Rabbit, pancetta and verjuice

Rabbit, pancetta and verjuice

A Year In My Kitchen

I have cooked a lot of rabbit over the past year. I really enjoy its flavour and it proves to be very popular on the restaurant menu. I prefer the taste and texture of farmed, free-range rabbit to that of wild rabbit, which tends to be stronger in flavour, tougher and sometimes riddled with shot. Longer, slower cooking works better for me with rabbit – I like it when the meat is so soft that it falls from the bone. If you prefer firmer flesh, simply reduce the cooking time by half.


Quantity Ingredient
1.5kg farmed free-range rabbit, jointed, (or ask your butcher for 4 back legs)
sea salt
freshly ground black pepper
2 tablespoons olive oil
6 slices pancetta, (or smoked, streaked bacon)
1 large yellow onion, peeled and finely sliced
120ml verjuice, (or dry white wine)
2 tablespoons dijon mustard
3 bay leaves
2 thyme sprigs
3 garlic cloves, peeled and finely chopped
300ml see method for ingredients
2 tablespoons creme fraiche
1 tablespoon finely chopped parsley


  1. Preheat the oven to 150°C. Season the rabbit generously with salt and pepper. Place a flameproof casserole (large enough to accommodate all the ingredients) over a medium heat and add the olive oil. When it is hot and just smoking, add the rabbit pieces and brown them really well over. As they brown, remove the pieces and set aside.
  2. Add the pancetta and onion to the casserole, turn down the heat and cook for 5 minutes or until the pancetta is browned and the onion has started to soften.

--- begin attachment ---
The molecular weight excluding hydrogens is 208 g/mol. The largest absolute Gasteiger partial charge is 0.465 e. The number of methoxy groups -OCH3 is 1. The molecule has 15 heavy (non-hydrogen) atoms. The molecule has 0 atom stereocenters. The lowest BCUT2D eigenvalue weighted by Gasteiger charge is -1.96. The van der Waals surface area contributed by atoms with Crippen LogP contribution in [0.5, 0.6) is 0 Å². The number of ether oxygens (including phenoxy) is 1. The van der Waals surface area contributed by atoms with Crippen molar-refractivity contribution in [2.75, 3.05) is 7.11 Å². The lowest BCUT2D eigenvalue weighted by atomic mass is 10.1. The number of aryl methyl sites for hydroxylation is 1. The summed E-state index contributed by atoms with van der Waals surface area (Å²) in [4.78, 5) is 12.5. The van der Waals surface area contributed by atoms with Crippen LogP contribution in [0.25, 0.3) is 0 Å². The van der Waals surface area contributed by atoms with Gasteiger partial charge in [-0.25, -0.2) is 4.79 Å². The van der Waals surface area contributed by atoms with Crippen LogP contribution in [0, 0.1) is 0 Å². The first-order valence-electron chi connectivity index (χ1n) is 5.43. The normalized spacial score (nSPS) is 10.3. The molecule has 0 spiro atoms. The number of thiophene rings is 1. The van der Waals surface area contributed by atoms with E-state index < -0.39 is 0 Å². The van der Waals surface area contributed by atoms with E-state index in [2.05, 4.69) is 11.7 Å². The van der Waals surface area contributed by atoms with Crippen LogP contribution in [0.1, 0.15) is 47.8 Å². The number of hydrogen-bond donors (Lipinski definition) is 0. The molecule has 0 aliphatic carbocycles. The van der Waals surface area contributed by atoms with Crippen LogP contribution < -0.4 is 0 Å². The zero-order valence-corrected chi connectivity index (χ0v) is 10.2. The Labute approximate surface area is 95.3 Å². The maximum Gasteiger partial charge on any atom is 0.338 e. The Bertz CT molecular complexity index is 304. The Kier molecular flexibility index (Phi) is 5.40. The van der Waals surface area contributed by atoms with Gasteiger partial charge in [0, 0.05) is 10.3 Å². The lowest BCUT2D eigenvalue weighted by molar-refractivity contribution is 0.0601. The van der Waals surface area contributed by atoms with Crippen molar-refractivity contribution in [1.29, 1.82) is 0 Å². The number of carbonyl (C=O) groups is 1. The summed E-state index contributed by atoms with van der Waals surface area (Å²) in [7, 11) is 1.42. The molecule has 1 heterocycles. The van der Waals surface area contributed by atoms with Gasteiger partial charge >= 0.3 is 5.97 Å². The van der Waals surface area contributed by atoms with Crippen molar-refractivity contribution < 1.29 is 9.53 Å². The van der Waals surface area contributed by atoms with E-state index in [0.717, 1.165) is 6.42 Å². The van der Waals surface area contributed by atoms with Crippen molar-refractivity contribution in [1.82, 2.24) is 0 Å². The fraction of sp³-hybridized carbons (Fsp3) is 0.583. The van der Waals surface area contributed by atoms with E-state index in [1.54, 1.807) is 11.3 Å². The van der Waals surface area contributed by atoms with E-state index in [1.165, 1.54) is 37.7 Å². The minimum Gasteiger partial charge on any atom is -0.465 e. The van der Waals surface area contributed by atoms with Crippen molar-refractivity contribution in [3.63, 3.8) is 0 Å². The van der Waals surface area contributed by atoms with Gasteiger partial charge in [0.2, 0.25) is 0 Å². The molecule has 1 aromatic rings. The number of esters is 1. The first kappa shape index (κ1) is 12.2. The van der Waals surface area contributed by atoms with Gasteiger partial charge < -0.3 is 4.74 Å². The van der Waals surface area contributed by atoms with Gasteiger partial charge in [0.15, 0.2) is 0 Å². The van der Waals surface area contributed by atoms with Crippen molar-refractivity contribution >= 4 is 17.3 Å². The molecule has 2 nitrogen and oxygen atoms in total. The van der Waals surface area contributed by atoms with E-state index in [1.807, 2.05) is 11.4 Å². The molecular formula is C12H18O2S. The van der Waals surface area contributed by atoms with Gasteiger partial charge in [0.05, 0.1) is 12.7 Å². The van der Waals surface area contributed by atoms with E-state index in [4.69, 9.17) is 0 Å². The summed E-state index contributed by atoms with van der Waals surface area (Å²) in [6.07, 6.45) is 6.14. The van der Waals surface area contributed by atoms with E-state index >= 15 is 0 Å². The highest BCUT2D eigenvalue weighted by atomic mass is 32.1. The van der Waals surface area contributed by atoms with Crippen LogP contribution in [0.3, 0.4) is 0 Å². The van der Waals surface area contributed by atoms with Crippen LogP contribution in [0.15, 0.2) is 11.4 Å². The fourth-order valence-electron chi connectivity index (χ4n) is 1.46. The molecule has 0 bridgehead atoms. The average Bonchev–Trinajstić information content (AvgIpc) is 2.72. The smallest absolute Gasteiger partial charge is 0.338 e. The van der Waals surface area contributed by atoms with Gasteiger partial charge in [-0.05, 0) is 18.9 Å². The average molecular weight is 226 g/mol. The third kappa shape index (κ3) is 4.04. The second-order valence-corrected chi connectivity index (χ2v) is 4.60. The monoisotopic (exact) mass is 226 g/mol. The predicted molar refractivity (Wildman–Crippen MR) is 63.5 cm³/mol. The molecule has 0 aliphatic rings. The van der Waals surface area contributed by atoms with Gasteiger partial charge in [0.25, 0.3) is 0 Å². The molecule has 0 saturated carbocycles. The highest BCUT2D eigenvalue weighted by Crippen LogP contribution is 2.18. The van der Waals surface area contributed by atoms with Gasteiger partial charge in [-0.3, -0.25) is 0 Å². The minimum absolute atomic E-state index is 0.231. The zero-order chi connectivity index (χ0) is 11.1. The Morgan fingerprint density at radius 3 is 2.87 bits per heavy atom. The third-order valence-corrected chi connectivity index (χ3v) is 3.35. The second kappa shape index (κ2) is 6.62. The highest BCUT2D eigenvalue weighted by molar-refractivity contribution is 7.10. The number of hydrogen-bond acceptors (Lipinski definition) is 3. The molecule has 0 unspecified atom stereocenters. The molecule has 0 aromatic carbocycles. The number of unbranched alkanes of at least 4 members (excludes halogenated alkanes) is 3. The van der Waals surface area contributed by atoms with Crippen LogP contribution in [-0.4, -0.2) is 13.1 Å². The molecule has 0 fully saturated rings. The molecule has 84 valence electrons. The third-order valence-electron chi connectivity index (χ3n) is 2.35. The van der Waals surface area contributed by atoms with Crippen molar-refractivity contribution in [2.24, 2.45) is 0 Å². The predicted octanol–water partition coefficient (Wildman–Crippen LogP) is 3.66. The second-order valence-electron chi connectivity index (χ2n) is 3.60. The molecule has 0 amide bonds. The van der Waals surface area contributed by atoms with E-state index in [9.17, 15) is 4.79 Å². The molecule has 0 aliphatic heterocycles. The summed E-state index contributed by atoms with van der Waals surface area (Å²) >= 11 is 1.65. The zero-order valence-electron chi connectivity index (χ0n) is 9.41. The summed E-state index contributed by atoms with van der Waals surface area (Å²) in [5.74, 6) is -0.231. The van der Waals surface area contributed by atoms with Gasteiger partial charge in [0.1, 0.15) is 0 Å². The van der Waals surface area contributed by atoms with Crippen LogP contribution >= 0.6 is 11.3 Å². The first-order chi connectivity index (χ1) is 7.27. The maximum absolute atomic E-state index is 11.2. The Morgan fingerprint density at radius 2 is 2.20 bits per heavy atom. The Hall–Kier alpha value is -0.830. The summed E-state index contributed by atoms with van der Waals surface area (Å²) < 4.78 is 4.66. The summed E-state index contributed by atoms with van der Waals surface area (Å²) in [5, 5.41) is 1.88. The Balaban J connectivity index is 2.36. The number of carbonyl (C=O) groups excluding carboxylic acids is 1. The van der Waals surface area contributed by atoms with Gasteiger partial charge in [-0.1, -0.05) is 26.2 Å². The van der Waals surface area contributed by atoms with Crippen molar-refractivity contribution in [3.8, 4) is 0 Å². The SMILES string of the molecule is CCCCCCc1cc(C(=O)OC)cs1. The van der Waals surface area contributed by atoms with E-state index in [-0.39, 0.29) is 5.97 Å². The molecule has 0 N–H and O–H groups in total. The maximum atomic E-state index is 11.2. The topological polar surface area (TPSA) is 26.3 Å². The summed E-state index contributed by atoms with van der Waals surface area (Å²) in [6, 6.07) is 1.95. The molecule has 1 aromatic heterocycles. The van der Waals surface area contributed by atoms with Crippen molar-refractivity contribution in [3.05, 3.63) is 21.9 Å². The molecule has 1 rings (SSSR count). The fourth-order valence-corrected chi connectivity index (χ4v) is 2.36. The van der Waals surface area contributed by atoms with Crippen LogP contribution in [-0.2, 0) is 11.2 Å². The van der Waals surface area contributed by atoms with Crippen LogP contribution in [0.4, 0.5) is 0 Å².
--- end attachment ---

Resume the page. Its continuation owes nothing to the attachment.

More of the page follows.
3. Return the rabbit pieces to the pan, pour over the verjuice and add the mustard. Turn up the heat a little, so the liquor bubbles, then add the bay leaves, thyme and garlic, and pour on the stock. Cover the casserole tightly with foil, place in the oven and cook for 1 hour, 20 minutes. The rabbit should be very, very tender by this stage.
  4. Carefully remove the rabbit pieces and set aside. Place the casserole over a high heat and let the liquor bubble to reduce slightly. You want to thicken it a little and intensify the flavour. This should take no longer than 5 minutes.
  5. Add the crème fraîche and stir to combine with the juices. Return the rabbit pieces to the pan and warm through for a minute or so. Check the seasoning and serve sprinkled with the chopped parsley.


  • Verjuice is a sour juice extracted from unripe grapes. It lends a special flavour and is available from selected supermarkets and specialist food shops, but if you are unable to find it, use a dry white wine instead.
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